July 13, 2005

SMITHFIELD MARKET - 1958

UPDATED JANUARY 2008


(Photo: Fire Net International)

A tragic fire at London's central meat market prompted the fire brigade to alter its policy on firefighter breathing apparatus and replace ``Proto'' oxygen sets with compressed air breathing apparatus.

The blaze at Union Cold Storage Co. at Smithfield Market broke out on Jan. 23, 1958 and burned for three days in the centuries-old labryinth, which ultimately collapsed. Walls were lined with flammable insulation - cork affixed by tar (similar to the Worcester, Massachusetts warehouse disaster that killed six firefighters in 1999) .

Station Officer Jack Fort-Wells and Firefighter Dick Stocking from the Clerkenwell Fire Station, both wearing old-style ``Proto'' apparatus, died in the basement cold storage in the early stages of the battle, which was ultimately waged by 1,700 firefighters and 389 appliances. About two dozen firefighters were injured at ``Smithfield's."

The United Press news agency, in a dispatch published the next day in The New York Times, reported that ``the fire spread through two and a half acres of underground passages.''

According to the web site ``Emergency Services Centre:''

When the first pumps arrived, thick acrid smoke was pouring out of the market's maze of underground tunnels leading to cold storage rooms. One of the first crews to enter in Proto breathing apparatus sets was that from the local station, Clerkenwell. A Station Officer and a fireman headed down into the dense smoke, never to be seen alive again. Soon after their entry into the basement, they were buried under a collapse of frozen meat packets and although only yards from an exit and fresh air, their oxygen eventually ran out.

A firefighter who knew Fort-Wells described him as ``one of the old `smoke eaters'" who ``would not give up'' hunting for the seat of a fire.

In the aftermath of fires at Covent Garden Market in 1949 and 1954, the London Fire Brigade had already taken steps aimed at better managing the use of ``BA teams'' by requiring control points and control boards to track firefighters entering a hazardous environment.

One account of the disaster said the control board at the Smithfield helped the fire brigade determine two firefighters were missing, but another account said the control board wasn't set up when Fort-Wells and Stocking entered the market.

Outcry

In February 1958 - ``due to the outcry over the recent deaths of firemen'' - the British Home Office establsihed a Committee of Inquiry into the operational use of breathing apparatus, according to an artile entitled ``The History of BA in the British Fire Services" and published on the Fire Net International web site.

By June, the committee had developed a new set of procedures and asked 12 fire brigades to participate in a trial program.

In October, the government issued ``Fire Service Circular No. 37/1958'' detailing the findings of the Committee of Inquiry and recommending, among orther things, that all British fire brigades establish control procedures for recording and supervising breathing apparatus wearers as well as standard procedures for firefighters wearing breathing apparatus.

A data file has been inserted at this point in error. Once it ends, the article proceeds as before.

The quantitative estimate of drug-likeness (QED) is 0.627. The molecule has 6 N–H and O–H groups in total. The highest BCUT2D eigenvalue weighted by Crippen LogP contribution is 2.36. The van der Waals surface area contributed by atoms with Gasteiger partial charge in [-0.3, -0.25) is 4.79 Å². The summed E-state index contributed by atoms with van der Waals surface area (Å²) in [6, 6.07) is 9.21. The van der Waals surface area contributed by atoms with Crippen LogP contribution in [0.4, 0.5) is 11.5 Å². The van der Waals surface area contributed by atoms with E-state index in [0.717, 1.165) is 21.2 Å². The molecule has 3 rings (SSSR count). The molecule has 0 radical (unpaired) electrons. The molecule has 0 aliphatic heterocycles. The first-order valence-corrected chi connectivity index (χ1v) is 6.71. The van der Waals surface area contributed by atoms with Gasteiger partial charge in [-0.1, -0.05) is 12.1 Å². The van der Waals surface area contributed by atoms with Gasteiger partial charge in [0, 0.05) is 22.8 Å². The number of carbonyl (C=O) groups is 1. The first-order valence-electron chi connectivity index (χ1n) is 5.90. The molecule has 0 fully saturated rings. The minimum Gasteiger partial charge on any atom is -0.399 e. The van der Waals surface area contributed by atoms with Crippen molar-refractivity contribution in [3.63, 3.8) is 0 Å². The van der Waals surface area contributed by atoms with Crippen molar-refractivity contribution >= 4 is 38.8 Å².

Over the past half century, the procedures - as well as the breathing apparatus - have evolved to offer a greater margin of safety in a very dangerous business.

Report from the scene

John Bishop, the acting station officer at Whitefriers Station, was among those to arrive at the market shortly after the engine from the Clerkenwell Station, and he said: ``There was no sign of flames, just lots of smoke, but conditions were getting worse.''

Bishop's account of the tragedy - obtained from an October 1999 web article based on a Channel 4 television series and Gavin Weightman's book "RESCUE - The History of Britain's Emergency Services" - follows:

It was a maze and we used clapping signals. I was going down the center and I'd send men down a passageway here and there. You would walk along one step at a time, with the back of your hand in front of you in case you walked into something red-hot, making sure you were not going to fall down a hole. All we could find was passageways with meat packed either side from floor to ceiling. The smoke got thicker - you could eat it; black oily smoke. It was very cold down there and you were cold, even though you were sweating. That was fear.

Covent Garden - 1954

Clerkenwell firefighters paid dearly at a fire at Covent Garden on May 11, 1954.

``While fighting a fire in a warehouse containing fruit and vegetables, adjacent to Covent Garden, London, Station Officer Fred Hawkins and Fireman A E J Batt-Rawden, both of Clerkenwell Fire Station, lost their lives,'' according to Fire magazine. ``Sub Officer Sidney Peen, Leading Fireman Ernest Datlin, Fireman Kenneth Aylward, Fireman Charles Gadd, Fireman Frederick Parr and Fireman Daniel Stocking were all sent to hospital. Three of the injured required plastic surgery treatment.''

Smithfield Anniversary

A special service was held Jan. 23, 2008 to commemorate the 50th anniversary of the fire. Deputy Commissioner of London Fire Brigade Roy Bishop, Superintendent of the Smithfield Market Robert Wilson and Smithfield Market Tenants’ Association Deputy Chairman, Mark Twogood laid wreaths the City of London Corporation’s Smithfield Market. Other members of the Brigade joined traders and workers, including those who witnessed the fire - which raged for four days.

Deputy Commissioner Bishop said: “This is a landmark fire in the history of London and its fire brigade. It is important that we remember this tragic fire and honour the memory of the two London firefighters who lost their lives.”

Tenants’ Association Deputy Chairman Twogood said: “The dedication shown by all those firemen involved in fighting the fire in this Market in 1958 epitomises the service which Londoners know the Fire Brigade is ready to deliver every day.”